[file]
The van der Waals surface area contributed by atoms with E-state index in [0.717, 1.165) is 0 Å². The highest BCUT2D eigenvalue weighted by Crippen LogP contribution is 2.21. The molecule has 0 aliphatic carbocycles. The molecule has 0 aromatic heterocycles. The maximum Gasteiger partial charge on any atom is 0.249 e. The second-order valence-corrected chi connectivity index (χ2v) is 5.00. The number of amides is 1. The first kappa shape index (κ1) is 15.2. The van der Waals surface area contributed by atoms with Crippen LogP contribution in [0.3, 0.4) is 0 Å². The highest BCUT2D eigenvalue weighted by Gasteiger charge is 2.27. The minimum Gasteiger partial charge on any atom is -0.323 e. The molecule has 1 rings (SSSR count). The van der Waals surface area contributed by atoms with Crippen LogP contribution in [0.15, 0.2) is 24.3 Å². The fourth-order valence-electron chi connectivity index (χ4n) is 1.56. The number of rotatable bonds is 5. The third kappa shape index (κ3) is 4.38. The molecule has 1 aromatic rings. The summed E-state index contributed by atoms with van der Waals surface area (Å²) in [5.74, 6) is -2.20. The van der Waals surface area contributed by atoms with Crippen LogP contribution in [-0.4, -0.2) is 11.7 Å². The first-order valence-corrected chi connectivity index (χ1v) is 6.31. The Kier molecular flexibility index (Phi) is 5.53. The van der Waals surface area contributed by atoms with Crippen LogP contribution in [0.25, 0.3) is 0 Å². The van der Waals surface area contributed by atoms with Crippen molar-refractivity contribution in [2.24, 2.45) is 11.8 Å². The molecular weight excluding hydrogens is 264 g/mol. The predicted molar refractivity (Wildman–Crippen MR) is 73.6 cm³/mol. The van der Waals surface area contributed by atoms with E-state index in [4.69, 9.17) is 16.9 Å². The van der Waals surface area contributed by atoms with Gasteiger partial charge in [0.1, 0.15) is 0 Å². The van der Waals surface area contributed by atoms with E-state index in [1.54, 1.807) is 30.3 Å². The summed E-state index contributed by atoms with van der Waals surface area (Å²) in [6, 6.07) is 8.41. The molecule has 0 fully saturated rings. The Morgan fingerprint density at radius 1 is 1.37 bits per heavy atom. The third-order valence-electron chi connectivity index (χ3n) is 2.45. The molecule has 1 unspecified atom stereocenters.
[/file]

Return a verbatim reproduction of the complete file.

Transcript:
The van der Waals surface area contributed by atoms with E-state index in [0.717, 1.165) is 0 Å². The highest BCUT2D eigenvalue weighted by Crippen LogP contribution is 2.21. The molecule has 0 aliphatic carbocycles. The molecule has 0 aromatic heterocycles. The maximum Gasteiger partial charge on any atom is 0.249 e. The second-order valence-corrected chi connectivity index (χ2v) is 5.00. The number of amides is 1. The first kappa shape index (κ1) is 15.2. The van der Waals surface area contributed by atoms with Crippen LogP contribution in [0.3, 0.4) is 0 Å². The highest BCUT2D eigenvalue weighted by Gasteiger charge is 2.27. The minimum Gasteiger partial charge on any atom is -0.323 e. The molecule has 1 rings (SSSR count). The van der Waals surface area contributed by atoms with Crippen LogP contribution in [0.15, 0.2) is 24.3 Å². The fourth-order valence-electron chi connectivity index (χ4n) is 1.56. The number of rotatable bonds is 5. The third kappa shape index (κ3) is 4.38. The molecule has 1 aromatic rings. The summed E-state index contributed by atoms with van der Waals surface area (Å²) in [5.74, 6) is -2.20. The van der Waals surface area contributed by atoms with Crippen LogP contribution in [-0.4, -0.2) is 11.7 Å². The first-order valence-corrected chi connectivity index (χ1v) is 6.31. The Kier molecular flexibility index (Phi) is 5.53. The van der Waals surface area contributed by atoms with Crippen LogP contribution in [0.25, 0.3) is 0 Å². The van der Waals surface area contributed by atoms with Crippen molar-refractivity contribution in [2.24, 2.45) is 11.8 Å². The molecular weight excluding hydrogens is 264 g/mol. The predicted molar refractivity (Wildman–Crippen MR) is 73.6 cm³/mol. The van der Waals surface area contributed by atoms with E-state index in [4.69, 9.17) is 16.9 Å². The van der Waals surface area contributed by atoms with Gasteiger partial charge in [0.1, 0.15) is 0 Å². The van der Waals surface area contributed by atoms with E-state index in [1.54, 1.807) is 30.3 Å². The summed E-state index contributed by atoms with van der Waals surface area (Å²) in [6, 6.07) is 8.41. The molecule has 0 fully saturated rings. The Morgan fingerprint density at radius 1 is 1.37 bits per heavy atom. The third-order valence-electron chi connectivity index (χ3n) is 2.45. The molecule has 1 unspecified atom stereocenters.